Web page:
Polymerization kinetics study
The same FTIR spectrometer was used for the kinetics study. Polymerization kinetics was monitored real-time using the Spectrum TimeBase software at a resolution of 4 cm −1 in the wavenumber range between 700 and 4000 cm −1 . A small volume of adhesive was dropped onto the top plate of the ATR diamond crystal and was immediately covered with a transparent plastic cover slip (Fisher brand, Catalog # 12–547). The adhesive was light-cured with a LED light curing unit (3M ESPE Elipar S10, 1200 mW/cm 2 , Germany) for 100 s. Three samples were tested for each group (n = 3).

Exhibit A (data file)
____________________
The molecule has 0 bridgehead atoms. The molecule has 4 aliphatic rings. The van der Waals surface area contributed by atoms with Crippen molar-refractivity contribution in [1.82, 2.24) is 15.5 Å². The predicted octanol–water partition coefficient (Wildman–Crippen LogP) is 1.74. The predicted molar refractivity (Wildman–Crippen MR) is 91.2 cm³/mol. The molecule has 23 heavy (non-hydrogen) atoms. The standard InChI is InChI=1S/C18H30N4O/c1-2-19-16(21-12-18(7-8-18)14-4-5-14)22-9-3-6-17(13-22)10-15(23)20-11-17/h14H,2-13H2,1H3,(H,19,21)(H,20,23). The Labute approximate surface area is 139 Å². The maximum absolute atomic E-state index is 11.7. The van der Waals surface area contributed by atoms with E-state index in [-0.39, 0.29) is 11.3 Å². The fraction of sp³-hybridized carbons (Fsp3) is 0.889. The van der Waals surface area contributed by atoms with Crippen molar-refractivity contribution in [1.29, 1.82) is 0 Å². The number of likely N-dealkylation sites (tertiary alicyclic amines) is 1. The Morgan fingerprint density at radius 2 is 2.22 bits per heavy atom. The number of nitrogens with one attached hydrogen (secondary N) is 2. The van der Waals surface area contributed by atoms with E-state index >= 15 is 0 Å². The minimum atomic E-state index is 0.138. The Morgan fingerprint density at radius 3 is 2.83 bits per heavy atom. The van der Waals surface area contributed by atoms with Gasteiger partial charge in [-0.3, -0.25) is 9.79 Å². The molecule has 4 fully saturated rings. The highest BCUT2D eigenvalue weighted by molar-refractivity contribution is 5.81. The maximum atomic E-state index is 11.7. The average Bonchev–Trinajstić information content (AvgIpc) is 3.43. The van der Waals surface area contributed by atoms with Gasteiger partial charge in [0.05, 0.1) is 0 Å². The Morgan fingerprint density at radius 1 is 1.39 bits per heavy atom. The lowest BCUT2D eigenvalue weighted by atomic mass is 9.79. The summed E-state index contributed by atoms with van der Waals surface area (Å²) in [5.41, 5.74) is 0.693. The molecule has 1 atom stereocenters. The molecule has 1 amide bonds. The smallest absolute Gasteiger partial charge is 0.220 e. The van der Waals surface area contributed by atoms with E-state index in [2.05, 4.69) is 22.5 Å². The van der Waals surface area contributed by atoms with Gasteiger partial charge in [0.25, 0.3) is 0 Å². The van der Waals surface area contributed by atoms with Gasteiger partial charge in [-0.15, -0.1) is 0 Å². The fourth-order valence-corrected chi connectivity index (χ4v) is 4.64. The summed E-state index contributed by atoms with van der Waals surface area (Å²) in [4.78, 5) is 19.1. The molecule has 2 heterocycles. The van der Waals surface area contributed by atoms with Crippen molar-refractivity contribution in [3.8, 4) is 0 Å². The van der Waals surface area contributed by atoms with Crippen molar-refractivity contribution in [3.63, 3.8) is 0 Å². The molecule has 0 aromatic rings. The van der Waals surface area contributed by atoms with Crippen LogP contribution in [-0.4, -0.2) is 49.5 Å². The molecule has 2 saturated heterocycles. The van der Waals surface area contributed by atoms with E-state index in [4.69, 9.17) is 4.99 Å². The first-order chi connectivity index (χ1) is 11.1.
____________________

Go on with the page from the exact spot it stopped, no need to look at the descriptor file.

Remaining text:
To determine the degree of conversion (DC), the commonly used aliphatic C C stretching band at 1637 cm −1 couldn’t be used for our formulations due to the interference of bands associated with the phenyl groups in PA and MAPAs ( Fig. 2 a). Fortunately, the C H bending band at 815 cm −1 was well separated and therefore used for DC calculation instead ( Fig. 2 b). The peak at 1716 cm −1 (C O stretching) was chosen as the internal standard for normalization. Two-point baseline and maximum band height ratio protocol were used to measure the absorption intensity. The DC% was calculated using Eq. (1) :